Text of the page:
* BP, Shell lead gains as supply cut hopes boost oil prices
* Miners rise; interest-rate sensitive banks, airlines decline
* FTSE 100 up 1.1%, FTSE 250 falls 0.2%
(Adds stock close) March 2 (Reuters) - London-listed shares bounced back in choppy Monday trade from their worst week since the global financial crisis, as investors bet on further monetary stimulus from central banks to limit the economic impact of the coronavirus epidemic.The blue-chip FTSE 100 closed up 1.1%, after falling
to its lowest level since 2016 on Friday, while the mid-capindex ended a volatile day of trading 0.2% lower
London's main index was pushed higher by supermarket firmsOcado , Sainsbury's and Morrisons after
Ocado advised customers to place orders further in advance because of "exceptionally high demand," indicating a possible reaction from shoppers to the spreading coronavirus outbreak.
British Prime Minister Boris Johnson said the country needed to be prepared for the coronavirus to spread further and would announce its main action plan for responding to the outbreak on Tuesday. The bluechip index was also boosted by oil majors BP Plcand Royal Dutch Shell Plc as hopes of a supply
cut boosted oil prices.Miners and luxury goods makers
rose between 3% and 2.4%, after being hit last week in a worldwide sell-off that erased more than $5 trillion from equity markets.But interest-rate sensitive banks lagged the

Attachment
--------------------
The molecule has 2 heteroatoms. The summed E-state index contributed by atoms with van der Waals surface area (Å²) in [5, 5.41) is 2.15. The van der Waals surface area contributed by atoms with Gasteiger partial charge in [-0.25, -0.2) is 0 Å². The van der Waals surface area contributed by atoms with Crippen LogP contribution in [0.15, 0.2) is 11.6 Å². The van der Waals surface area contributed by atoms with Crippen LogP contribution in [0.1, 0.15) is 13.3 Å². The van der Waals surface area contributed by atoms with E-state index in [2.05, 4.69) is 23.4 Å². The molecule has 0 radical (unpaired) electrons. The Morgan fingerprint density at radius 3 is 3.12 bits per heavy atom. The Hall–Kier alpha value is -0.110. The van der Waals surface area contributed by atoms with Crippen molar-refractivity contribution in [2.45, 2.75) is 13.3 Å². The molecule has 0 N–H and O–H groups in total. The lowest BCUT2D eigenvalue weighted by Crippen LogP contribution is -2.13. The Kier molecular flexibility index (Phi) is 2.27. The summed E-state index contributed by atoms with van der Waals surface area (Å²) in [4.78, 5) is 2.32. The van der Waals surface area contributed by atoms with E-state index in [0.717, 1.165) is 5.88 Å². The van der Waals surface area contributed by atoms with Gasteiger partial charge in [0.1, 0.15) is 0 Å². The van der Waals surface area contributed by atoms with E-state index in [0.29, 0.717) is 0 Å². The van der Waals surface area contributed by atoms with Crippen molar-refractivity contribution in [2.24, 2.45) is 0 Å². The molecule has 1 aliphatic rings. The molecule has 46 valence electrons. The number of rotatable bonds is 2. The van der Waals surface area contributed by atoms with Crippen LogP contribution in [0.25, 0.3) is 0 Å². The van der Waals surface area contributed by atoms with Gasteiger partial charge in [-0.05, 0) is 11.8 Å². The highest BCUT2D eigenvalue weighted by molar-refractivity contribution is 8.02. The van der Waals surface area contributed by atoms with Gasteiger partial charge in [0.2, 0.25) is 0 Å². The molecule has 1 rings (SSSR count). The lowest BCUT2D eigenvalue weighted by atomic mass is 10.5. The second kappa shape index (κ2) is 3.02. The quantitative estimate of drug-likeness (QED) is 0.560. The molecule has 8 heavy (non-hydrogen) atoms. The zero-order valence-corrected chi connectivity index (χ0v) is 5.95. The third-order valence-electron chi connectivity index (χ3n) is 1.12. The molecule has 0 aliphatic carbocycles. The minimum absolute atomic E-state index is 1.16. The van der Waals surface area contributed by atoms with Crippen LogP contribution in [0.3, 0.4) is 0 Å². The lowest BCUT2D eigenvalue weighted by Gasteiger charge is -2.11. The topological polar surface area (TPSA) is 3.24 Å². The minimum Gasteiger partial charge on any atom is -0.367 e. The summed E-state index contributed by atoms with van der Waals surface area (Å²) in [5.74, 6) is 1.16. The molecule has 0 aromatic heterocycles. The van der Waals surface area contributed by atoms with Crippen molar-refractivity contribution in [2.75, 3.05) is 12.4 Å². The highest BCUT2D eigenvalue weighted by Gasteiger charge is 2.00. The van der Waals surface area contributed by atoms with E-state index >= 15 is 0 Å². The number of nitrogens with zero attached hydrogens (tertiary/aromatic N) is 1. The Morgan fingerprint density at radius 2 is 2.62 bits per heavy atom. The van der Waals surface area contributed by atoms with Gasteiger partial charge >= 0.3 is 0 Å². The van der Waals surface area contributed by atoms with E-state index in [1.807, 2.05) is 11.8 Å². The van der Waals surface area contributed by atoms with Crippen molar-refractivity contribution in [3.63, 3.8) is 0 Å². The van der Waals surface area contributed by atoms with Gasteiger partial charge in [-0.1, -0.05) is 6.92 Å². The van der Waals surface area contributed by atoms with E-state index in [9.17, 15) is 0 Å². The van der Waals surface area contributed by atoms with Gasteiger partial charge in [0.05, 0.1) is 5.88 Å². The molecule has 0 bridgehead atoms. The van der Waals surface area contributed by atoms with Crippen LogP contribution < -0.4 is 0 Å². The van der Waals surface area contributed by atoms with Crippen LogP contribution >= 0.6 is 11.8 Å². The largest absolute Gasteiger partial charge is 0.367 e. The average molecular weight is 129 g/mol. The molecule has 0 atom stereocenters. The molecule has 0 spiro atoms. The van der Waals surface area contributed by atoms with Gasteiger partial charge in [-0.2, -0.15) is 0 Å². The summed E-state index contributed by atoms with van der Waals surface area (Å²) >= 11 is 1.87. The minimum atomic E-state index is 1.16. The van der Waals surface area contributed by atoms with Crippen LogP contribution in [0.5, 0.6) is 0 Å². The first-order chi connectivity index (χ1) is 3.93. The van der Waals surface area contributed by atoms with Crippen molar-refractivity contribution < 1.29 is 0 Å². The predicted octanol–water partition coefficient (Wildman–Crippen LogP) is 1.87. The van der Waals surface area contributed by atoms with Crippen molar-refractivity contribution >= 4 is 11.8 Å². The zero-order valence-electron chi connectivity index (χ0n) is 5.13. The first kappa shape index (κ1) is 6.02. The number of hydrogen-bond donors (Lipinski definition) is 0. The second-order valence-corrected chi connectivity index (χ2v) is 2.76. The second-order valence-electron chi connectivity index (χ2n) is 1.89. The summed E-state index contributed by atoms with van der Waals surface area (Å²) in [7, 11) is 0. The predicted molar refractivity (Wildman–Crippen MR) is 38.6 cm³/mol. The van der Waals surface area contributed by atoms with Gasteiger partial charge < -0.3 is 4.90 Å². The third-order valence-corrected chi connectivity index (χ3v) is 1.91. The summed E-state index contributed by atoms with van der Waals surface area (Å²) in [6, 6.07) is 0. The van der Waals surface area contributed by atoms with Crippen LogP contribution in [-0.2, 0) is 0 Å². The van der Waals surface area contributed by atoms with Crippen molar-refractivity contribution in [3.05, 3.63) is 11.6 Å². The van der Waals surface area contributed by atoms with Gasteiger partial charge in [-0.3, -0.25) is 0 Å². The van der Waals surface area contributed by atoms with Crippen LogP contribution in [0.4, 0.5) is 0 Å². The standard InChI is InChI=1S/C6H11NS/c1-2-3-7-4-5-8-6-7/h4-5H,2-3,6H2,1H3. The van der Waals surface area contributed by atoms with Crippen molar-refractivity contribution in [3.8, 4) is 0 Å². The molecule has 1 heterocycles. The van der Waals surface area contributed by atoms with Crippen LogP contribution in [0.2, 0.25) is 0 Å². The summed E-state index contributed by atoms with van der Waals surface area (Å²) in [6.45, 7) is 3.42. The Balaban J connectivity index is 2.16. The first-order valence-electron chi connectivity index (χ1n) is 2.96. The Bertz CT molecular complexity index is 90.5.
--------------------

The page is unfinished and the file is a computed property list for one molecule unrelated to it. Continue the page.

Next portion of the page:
wider rally on Monday, as investors expected central banks to slash rates after data showed China's factory activity being battered by the health crisis, which has infected more than 87,000 people and killed more than 3,000. "Equity markets have become overly dependent on central banks coming in anytime things look a bit shaky and essentially throwing money at the problem - cutting interest rates, government bond buying schemes," CMC Markets analyst David Madden, said. "If we have a health crisis whereby people, towns, cities are locked out or in quarantine, how is an interest rate cut really going to encourage people to go out and borrow and spend more money?" he added. The CME Group's FedWatch Tool now assigns a 100% chance that the Fed will lower borrowing costs at its two-day meeting concluding on March 18.Airlines fell 1.9%, while car and auto partsfirms ended the day 8.31% lower as dealers took the
view that travel would be greatly diminished on account of the coronavirus taking hold in Europe.British Airways-owner IAG fell 8.2%.In news-driven moves, mid-cap firm Senior , asupplier to Boeing jumped 4.9% after saying it was taking
firm action to restructure its business and ensure a return to growth in 2021.Insurer Hiscox rose 4% after it said it had received
small claims related to the outbreak as a pandemic is only covered in a very small part of its portfolio.Drugmaker Hikma Pharmaceuticals rose 6.2% afterBarclays raised its price target.
(Reporting by Noor Zainab Hussain and Sagarika Jaisinghani, Additional reporting by Shivani Kumaresan in Bengaluru; Editing by Vinay Dwivedi and Lisa Shumaker)